Women, meanwhile, said they struggled with routine and other commitments and that they were taking more frequent breaks and felt less important.

Men said they found teamwork more difficult, there was inadequate communication, and they had difficulty keeping teams motivated, while also spending more time in meetings. Both men and women alike found completing tasks more difficult, requiring more effort.

“Executives should be considered of what employees are experiencing while working remotely. The new way of working does not necessarily mean better work-life balance, or a happier, more motivated workforce,” said Fleetwood. “Working from home could be putting productivity and business growth at risk.”

“In fact, less than a third (29%) expressed a preference for working from home, while about half (51%) find it more stressful.

“We could also see higher churn within the workforce as employees lose their organic connection to colleagues and the business culture, and experience a loss of motivation, feelings of isolation, lower morale and stunted career development,” Fleetwood concluded.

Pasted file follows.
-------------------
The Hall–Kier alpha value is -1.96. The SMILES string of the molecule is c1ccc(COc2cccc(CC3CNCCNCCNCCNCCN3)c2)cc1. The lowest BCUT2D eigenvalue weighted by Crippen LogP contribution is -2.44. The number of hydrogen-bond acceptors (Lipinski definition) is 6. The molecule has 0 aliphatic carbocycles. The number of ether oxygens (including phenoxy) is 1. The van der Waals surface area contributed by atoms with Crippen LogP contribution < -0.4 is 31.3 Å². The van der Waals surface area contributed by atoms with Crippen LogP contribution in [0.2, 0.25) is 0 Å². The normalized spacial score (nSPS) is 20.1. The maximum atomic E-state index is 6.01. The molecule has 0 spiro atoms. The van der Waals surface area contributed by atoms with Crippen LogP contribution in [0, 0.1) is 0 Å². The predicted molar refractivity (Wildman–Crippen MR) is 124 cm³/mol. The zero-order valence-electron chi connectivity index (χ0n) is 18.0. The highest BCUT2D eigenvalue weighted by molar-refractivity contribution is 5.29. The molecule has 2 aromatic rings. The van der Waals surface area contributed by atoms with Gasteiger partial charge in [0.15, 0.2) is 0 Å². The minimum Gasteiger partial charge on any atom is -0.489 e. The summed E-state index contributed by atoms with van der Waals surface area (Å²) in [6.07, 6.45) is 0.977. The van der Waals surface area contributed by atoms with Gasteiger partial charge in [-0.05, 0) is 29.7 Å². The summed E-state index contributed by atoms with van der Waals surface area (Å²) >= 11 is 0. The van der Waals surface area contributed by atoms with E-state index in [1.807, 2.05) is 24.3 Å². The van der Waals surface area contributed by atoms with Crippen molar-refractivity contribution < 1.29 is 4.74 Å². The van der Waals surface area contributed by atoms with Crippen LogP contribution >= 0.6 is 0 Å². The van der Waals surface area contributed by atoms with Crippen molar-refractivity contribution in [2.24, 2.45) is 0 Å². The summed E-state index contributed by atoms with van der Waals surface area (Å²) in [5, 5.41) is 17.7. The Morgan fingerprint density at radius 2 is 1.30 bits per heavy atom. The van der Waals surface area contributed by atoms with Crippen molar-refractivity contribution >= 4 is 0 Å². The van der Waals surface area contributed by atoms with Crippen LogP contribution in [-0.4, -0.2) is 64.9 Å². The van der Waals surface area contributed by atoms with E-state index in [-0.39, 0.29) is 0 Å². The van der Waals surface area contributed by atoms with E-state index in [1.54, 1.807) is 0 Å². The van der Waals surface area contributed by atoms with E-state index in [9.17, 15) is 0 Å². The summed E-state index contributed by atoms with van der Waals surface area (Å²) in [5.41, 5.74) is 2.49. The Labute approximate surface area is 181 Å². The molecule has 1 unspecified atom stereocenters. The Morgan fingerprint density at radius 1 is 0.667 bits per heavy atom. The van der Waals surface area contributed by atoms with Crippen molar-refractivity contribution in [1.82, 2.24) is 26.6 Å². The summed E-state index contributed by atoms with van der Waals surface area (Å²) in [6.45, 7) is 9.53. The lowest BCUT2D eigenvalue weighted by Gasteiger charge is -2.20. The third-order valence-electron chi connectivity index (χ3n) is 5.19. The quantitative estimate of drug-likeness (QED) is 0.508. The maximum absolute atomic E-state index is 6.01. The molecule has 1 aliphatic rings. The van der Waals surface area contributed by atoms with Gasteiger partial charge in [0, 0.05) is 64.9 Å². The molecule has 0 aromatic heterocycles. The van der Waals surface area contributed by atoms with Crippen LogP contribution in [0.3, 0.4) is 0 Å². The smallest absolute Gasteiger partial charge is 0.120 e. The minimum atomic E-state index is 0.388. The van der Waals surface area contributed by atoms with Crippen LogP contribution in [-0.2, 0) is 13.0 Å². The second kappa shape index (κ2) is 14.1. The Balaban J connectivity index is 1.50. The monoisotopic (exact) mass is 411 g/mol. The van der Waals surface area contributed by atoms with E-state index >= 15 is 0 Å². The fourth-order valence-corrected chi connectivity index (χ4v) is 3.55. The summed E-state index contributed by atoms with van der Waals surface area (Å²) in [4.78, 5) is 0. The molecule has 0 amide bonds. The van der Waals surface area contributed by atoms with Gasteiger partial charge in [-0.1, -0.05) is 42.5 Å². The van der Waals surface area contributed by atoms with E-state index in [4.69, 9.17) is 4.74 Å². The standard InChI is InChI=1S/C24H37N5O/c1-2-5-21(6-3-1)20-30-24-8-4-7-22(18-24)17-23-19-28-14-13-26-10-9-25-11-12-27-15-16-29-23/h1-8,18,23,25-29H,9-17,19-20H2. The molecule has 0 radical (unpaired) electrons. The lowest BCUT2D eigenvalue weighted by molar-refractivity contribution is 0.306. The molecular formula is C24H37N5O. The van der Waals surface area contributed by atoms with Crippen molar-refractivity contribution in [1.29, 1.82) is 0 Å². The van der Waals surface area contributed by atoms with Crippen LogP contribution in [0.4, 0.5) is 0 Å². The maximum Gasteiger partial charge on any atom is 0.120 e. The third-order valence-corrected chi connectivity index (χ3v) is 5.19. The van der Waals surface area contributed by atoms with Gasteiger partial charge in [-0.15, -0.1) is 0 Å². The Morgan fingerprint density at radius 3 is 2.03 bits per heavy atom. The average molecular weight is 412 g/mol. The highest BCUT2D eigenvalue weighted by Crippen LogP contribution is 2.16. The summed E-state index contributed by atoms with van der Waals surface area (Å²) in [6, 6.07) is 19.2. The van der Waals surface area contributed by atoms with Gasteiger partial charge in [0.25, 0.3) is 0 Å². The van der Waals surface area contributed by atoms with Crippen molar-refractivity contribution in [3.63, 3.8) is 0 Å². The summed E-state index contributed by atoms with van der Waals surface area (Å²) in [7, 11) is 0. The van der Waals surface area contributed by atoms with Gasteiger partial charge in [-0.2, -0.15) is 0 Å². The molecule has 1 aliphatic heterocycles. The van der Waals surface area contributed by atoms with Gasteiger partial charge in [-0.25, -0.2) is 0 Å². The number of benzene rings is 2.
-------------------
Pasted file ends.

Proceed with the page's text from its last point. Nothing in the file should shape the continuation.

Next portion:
According to Global Workplace Analytics, however, hybrid working saves money. They calculate a typical employer can save around R 150 000,00 every year for every person who works remotely half of the time. When multiplied across a whole organisation, this can amount to a significant sum of cash that can be redirected into growth or training, for example.

It is common knowledge that economic growth comes from increased productivity, and the hybrid model gives workers the opportunity to choose when and where they’re likely to be at their most effective.

And hybrid working also boosts productivity. Research by IWG found that companies are realising that their workforces can be both highly engaged and productive while working according to a hybrid model of home, local office and corporate HQ. According to IWG’s survey, three times the number of FTSE 250 companies are currently looking to employ a hybrid office model compared to those looking to carry on in the same way as pre-pandemic.

Mark Dixon, Founder and CEO of IWG, said: “Over the last 18 months we’ve seen businesses not only recognise the benefits hybrid working has on their productivity and their bottom line, but this report demonstrates its growing importance to local communities too. Throughout South Africa we are seeing previously inactive towns and villages come back to life as workers split their time between home, a local workspace and corporate HQ.”